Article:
Take action! This November, the USDA National Organic Standards Board's will consider a recommendation, "Solving the Problem of Mislabeled Organic Personal Care," that would make sure that any use of the word "organic" on a personal care product is backed up by third-party certification to USDA organic standards.
BUY USDA ORGANIC!
The organic food industry is regulated by the federal government, but when it comes to shampoo, soaps and makeup, manufacturers often falsely promote products as all natural or pesticide- and chemical-free, according to Alexis Baden-Mayer of the Organic Consumers Association.
As a result, some so-called organic products contain petrochemicals, carcinogens and other ingredients that are harmful to human health, she said.
"Look, right here, it says 'organic,' in big, big letters," said Baden-Mayer, as she wandered past the rows of pomegranate-scented body oils and fennel-flavored mouthwash.
Yesterday was the start of the three-day, Natural Products Expo East, and Baden-Mayer was scouting the exhibitors' booths at the Boston Convention & Exposition Center, looking for false claims on body-care products.
"It's not fair to the consumers who pay a premium for what they believe are safe products," Baden-Mayer said. "Other people buy organic products for their environmental benefits, the benefits to small farmers and because of animal welfare issues."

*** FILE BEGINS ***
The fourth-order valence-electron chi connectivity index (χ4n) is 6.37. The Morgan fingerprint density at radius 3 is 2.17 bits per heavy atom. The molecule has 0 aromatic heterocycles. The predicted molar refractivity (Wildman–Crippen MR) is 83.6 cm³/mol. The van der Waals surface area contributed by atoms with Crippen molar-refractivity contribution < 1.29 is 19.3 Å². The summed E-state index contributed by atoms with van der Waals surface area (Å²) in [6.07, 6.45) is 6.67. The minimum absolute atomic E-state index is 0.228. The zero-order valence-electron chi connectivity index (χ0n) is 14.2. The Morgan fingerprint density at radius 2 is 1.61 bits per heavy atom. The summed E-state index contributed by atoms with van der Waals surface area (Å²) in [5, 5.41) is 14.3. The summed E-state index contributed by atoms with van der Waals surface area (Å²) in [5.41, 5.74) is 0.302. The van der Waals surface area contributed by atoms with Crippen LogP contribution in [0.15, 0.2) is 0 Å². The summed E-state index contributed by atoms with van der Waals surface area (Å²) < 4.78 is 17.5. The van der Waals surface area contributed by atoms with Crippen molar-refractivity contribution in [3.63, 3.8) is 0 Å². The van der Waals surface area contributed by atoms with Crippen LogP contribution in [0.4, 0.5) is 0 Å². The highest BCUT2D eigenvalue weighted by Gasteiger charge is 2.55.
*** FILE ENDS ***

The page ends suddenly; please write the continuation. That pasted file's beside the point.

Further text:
As the industry booms, and consumer awareness grows, the Organic Consumers Association and other groups have been pushing the federal government to adopt labeling standards for personal care products.
Dr. Bronner's Magic Soaps has sued soap makers that use non-organic pesticide-intensive agricultural and petrochemical materials in their so-called organic products.
Also, natural foods grocery chain Whole Foods will begin testing "organic" and "natural" personal-care products for 1,4 Dioxane, a probable carcinogen found in many moisturizers.
The U.S. Department of Agriculture's organics standards board will meet to discuss adopting mandatory guidelines in November.
Between now and then, Baden-Mayer will compile her list of cheaters, and then ask the companies to either change their manufacturing processes or rewrite their labels.
If they don't agree to make those changes, the group will launch a consumer boycott of the products, she said.